What Do Gnomes Do At Night? (When We’re Sleeping)

A gnome is a mythical, humanoid-looking being often depicted in folklore and literature as a cheerful, helpful, and wise creature.

Gnomes stand at about 6-30 Inches in height and are known for their distinct characteristics, namely their plump bodies and rosy cheeks. 

In recent times, however, gnomes have garnered significant popularity as lawn ornaments. You might have passed by a house in your neighborhood with one of these tiny, clay or plastic-made figurines – you might have passed by several houses!

Gnomes stay still during the day. Mostly because had they been out and about, humans would have declared them as sights to be seen in zoos. Whatever the reason, gnomes are usually living their lives at night. 

In a way, gnomes are nocturnal and smaller versions of humans!

Gnomes Night Schedule

Like humans, Gnomes are social creatures, and they love to be on and about their day – or night. During the day, you wouldn’t see gnomes moving around and attending to their business. However, once the lights are off, they stretch their arms and begin their day. 

They could be thought of as nocturnal beings with good reason. They clock in for the night shift. Gnomes have a natural hierarchy established. However, it’s hardly ever (if at all) a dictatorship. 

The leader of the gnomes assembles them at night and dictates tasks for each gnome to carry out. For example, bringing food, tending the lawn, etc.

Once they’ve finished their tasks, the gnomes will retreat underground in their secret cave concealed to humans. 

Their cave is far from luxurious, but it is comfy enough for the gnomes. Here, they gather their provisions and have a feast.

They exchange details of their day, talk about things at their respective houses, discuss issues in the neighborhood, and so forth. 

In effect, it’s a lot similar to what humans would do. Gnomes also stay true to the French tradition and can be found tending to their owner’s garden, pulling out weeds, watering the plants, sowing seeds, and so forth.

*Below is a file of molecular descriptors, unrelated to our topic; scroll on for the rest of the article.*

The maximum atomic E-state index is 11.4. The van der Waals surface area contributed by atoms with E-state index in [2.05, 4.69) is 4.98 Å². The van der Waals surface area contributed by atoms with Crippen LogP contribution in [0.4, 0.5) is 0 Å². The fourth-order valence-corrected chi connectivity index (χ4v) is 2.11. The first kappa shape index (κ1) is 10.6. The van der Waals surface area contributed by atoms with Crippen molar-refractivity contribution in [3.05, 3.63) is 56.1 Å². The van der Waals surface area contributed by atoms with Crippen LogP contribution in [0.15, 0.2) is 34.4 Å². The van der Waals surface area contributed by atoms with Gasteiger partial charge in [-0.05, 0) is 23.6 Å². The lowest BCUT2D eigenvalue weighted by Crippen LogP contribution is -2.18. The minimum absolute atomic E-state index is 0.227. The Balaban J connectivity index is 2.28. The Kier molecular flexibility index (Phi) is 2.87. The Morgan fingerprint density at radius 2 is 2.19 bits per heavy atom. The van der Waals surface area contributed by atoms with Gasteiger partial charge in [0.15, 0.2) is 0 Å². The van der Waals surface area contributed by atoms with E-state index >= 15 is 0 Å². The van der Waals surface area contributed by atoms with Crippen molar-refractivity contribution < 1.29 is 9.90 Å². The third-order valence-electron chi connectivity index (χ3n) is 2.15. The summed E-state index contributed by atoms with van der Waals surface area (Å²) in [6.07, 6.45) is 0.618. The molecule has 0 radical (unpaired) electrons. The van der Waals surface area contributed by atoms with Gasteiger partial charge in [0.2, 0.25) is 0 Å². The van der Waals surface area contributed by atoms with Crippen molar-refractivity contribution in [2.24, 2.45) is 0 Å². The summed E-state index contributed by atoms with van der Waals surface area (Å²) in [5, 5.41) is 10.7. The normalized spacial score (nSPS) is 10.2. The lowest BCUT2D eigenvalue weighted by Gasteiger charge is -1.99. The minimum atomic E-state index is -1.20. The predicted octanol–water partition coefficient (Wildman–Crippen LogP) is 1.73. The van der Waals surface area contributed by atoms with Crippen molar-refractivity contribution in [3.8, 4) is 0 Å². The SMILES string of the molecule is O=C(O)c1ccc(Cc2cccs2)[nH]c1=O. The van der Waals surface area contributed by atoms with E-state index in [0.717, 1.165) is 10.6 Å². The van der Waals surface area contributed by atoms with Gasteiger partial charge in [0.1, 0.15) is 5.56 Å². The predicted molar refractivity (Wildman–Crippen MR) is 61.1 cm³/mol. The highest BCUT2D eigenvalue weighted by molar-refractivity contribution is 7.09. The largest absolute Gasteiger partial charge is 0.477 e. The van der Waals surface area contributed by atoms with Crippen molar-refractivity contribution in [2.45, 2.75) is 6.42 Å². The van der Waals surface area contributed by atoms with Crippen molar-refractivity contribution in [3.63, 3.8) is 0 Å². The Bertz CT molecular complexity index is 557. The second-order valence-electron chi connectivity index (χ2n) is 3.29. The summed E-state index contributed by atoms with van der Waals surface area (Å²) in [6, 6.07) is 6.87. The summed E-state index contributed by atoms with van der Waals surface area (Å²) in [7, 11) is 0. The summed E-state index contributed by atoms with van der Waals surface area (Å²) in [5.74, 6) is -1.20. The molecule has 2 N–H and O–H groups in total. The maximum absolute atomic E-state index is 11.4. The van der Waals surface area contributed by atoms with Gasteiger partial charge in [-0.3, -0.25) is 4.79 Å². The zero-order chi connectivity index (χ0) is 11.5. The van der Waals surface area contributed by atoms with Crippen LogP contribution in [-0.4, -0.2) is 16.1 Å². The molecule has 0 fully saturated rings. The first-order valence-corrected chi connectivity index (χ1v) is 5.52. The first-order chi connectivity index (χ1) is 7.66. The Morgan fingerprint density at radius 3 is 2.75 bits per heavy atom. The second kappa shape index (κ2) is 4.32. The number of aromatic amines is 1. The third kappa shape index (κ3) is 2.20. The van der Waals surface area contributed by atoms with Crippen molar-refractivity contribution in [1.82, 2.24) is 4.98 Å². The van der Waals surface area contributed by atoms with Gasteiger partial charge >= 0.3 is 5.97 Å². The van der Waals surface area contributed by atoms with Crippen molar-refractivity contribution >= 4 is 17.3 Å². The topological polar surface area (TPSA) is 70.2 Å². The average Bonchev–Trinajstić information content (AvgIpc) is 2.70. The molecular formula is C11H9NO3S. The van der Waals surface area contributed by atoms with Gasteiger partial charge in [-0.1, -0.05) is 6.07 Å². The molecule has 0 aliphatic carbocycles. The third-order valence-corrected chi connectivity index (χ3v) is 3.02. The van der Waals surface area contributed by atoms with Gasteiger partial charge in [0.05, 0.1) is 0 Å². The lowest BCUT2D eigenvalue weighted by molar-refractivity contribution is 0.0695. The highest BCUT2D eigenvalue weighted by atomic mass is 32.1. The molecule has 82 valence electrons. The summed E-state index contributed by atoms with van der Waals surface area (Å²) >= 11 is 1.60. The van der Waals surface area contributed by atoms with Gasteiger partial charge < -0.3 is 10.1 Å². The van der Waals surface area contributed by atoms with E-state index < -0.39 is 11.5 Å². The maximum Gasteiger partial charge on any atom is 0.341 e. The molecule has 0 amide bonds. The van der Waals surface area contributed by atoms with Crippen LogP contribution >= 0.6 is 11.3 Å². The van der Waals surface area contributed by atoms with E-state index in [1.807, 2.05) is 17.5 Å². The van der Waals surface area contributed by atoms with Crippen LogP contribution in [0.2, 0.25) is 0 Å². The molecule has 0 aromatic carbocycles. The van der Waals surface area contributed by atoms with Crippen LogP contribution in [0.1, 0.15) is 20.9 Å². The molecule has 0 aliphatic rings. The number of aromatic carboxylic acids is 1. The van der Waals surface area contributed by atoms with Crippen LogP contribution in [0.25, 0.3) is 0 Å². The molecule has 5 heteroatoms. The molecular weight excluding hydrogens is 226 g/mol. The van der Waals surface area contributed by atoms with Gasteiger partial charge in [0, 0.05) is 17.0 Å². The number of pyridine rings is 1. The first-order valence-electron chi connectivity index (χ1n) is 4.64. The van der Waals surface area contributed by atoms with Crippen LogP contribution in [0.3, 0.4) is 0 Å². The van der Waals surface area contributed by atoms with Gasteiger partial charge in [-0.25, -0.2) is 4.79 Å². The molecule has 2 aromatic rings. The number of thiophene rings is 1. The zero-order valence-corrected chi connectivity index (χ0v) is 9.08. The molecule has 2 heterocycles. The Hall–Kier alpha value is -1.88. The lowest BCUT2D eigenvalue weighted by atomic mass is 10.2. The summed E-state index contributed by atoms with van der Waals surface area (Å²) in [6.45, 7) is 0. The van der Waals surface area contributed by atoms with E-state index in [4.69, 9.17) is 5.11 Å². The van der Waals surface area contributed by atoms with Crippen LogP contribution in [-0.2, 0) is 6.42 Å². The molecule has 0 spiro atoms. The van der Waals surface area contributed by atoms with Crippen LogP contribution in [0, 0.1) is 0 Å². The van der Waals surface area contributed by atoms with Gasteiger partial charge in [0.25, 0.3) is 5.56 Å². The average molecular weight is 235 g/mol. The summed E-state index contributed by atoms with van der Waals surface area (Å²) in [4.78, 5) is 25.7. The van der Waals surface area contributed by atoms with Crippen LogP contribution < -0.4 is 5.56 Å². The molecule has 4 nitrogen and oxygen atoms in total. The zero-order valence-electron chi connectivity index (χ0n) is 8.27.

They also patrol the inside of the house and check the locks to ensure that the family stays protected for the night. However, you wouldn’t see a gnome locking the front door.

You’ll hear them creaking around instead, which is usually an indication by the gnome itself to check the locks. 

Types of Gnomes & What They Do

  •  Garden Gnomes – These gnomes can be found as either decorative lawn ornaments or smaller gnomes that hide or camouflage themselves in the garden during the day and come out at night. They tend to the garden.
  • Dune Gnomes – Dune gnomes are found in deserts and drier climates. They move dunes to make way for travelers.
  • Forest Gnomes – Forest gnomes can be lurking in the woods with other mythical creatures such as fairies and nymphs. They’re seen as older and wiser dwellers often coming in to resolve disputes between other beings. 
  • Mythical Gnomes – For the Germans, gnomes represent protectors. Their word of origin translates to dwellers, and they were thought to protect the underground treasure.

Gnome & Where They Come From

Germany currently stands strong as being the largest buyer of decorative garden gnomes as lawn ornaments, with over 25 million sales being made.

The fact that a German, Philipp Griebel, was the first to introduce the concept of garden gnomes, therefore, doesn’t come as a surprise. 

Philipp Griebel created his first batch of garden gnomes in the mid-1800s, and within a decade, countries from all over the world were importing gnomes from Germany.

Their popularity rose so much that nobles in England would flaunt their decorative garden gnomes. 

Concurrent with their rising popularity as figurines, the French thought that garden gnomes are a lot more than just decorative ornaments.

They believed that they had the power to attract good luck and fortune to the house they were ‘guarding.’

This idea was well-founded in folklore, with gnomes being depicted as helpful and cheerful creatures. But some are evil.


Gnomes are not visible to most humans, except those who can see them or catch them in the act. They are nocturnal, therefore, rarely seen during the day.

During the night, they socialize, have feasts, and help their owners out.

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